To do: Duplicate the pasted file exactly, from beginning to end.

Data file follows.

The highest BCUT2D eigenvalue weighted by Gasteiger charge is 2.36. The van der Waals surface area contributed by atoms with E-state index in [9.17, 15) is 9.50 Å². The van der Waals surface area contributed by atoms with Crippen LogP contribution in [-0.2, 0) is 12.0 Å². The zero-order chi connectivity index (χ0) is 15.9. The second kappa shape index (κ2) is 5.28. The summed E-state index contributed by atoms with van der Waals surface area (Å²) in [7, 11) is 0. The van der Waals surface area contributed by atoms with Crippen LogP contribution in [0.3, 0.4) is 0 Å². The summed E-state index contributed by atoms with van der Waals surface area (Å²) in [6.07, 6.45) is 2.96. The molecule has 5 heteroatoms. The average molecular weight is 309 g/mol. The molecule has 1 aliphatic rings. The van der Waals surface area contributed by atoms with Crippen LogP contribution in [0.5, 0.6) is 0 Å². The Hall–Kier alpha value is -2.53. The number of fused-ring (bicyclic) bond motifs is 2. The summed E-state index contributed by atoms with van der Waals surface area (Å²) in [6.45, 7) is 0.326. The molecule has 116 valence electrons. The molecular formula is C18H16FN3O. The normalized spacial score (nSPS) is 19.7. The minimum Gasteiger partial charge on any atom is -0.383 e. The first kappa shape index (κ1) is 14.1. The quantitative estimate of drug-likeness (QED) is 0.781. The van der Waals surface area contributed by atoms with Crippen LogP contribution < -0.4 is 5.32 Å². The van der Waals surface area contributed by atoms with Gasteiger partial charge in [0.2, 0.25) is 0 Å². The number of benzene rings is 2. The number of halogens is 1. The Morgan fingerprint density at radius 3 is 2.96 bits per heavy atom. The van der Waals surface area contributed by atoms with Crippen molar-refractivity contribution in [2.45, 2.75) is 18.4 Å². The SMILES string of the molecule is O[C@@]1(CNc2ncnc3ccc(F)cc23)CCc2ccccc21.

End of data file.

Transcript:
The highest BCUT2D eigenvalue weighted by Gasteiger charge is 2.36. The van der Waals surface area contributed by atoms with E-state index in [9.17, 15) is 9.50 Å². The van der Waals surface area contributed by atoms with Crippen LogP contribution in [-0.2, 0) is 12.0 Å². The zero-order chi connectivity index (χ0) is 15.9. The second kappa shape index (κ2) is 5.28. The summed E-state index contributed by atoms with van der Waals surface area (Å²) in [7, 11) is 0. The van der Waals surface area contributed by atoms with Crippen LogP contribution in [0.3, 0.4) is 0 Å². The summed E-state index contributed by atoms with van der Waals surface area (Å²) in [6.07, 6.45) is 2.96. The molecule has 5 heteroatoms. The average molecular weight is 309 g/mol. The molecule has 1 aliphatic rings. The van der Waals surface area contributed by atoms with Crippen LogP contribution in [0.5, 0.6) is 0 Å². The Hall–Kier alpha value is -2.53. The number of fused-ring (bicyclic) bond motifs is 2. The summed E-state index contributed by atoms with van der Waals surface area (Å²) in [6.45, 7) is 0.326. The molecule has 116 valence electrons. The molecular formula is C18H16FN3O. The normalized spacial score (nSPS) is 19.7. The minimum Gasteiger partial charge on any atom is -0.383 e. The first kappa shape index (κ1) is 14.1. The quantitative estimate of drug-likeness (QED) is 0.781. The van der Waals surface area contributed by atoms with Crippen LogP contribution < -0.4 is 5.32 Å². The van der Waals surface area contributed by atoms with Gasteiger partial charge in [0.2, 0.25) is 0 Å². The number of benzene rings is 2. The number of halogens is 1. The Morgan fingerprint density at radius 3 is 2.96 bits per heavy atom. The van der Waals surface area contributed by atoms with Crippen molar-refractivity contribution in [2.45, 2.75) is 18.4 Å². The SMILES string of the molecule is O[C@@]1(CNc2ncnc3ccc(F)cc23)CCc2ccccc21.